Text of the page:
Discovery and naming
Gerard P. Kuiper discovered Nereid in 1949. He gave it the generic name of the fifty female attendants of Neptune, the Roman god of the sea.
Nereid is in a highly eccentric orbit around Neptune, and in fact its orbit is the most eccentric orbit of any solar system body. Its sidereal month is about 360.14 Julian days. Nereid's orbit is inclined about 28 degrees from Neptune's equator, but is inclined only 7.23 degrees from the local Laplace plane. Almost no astronomer believes that Nereid formed with the planet, and most astronomers believe that Nereid is a captured Kuiper belt or other trans-Neptunian object.
Nereid's sidereal day is 11.52 hours and is considered regular.
Nereid has a mass of 3.09 * 1019 kg, the third greatest mass of the moons of Neptune. Its color is neutral-gray. Another moon of Neptune, Halimede (formerly S/2002 N 1), has the same neutral color, leading some astronomers to suggest that Halimede is a fragment of Nereid broken off in a collision with another, unknown object.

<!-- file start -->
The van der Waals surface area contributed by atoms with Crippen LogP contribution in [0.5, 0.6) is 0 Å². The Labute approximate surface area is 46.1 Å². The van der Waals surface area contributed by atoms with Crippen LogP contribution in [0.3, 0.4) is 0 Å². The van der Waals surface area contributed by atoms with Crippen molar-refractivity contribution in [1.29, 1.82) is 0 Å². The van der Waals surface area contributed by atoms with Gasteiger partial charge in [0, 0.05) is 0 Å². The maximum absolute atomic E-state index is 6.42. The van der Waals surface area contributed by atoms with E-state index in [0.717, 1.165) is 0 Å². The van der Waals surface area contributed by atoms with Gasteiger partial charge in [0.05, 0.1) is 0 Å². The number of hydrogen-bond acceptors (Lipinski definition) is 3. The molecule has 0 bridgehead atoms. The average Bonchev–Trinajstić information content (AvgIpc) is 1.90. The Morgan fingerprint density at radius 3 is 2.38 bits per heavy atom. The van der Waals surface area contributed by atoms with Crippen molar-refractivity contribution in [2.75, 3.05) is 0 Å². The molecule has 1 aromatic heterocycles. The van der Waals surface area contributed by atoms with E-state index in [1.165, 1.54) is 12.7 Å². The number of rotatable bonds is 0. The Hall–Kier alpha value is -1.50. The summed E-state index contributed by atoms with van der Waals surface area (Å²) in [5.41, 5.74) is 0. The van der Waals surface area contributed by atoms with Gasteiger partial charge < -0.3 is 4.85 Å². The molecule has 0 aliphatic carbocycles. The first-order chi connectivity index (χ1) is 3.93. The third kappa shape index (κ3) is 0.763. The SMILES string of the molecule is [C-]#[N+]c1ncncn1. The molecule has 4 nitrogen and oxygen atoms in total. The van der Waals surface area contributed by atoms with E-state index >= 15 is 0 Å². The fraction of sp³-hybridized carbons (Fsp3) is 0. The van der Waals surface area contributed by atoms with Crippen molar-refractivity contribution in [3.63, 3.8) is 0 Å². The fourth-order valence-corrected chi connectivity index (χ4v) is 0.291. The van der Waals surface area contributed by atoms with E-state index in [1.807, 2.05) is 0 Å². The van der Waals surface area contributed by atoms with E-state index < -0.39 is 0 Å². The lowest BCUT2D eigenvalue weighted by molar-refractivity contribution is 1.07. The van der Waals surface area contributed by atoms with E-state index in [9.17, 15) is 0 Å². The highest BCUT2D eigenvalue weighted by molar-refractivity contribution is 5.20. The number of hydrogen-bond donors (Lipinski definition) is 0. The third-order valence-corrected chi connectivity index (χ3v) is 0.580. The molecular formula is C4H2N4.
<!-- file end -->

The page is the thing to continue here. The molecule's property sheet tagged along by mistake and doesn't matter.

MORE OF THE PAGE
Observation and Exploration
Telescopic observation has revealed little about Nereid beyond its orbital elements. The one spacecraft that visited the Neptunian system, Visiting mission::Voyager 2, captured one low-resolution image of Nereid but did not fly close enough to it to discover more.
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Nine8 Planets, May 6, 1995. Accessed June 8, 2008.
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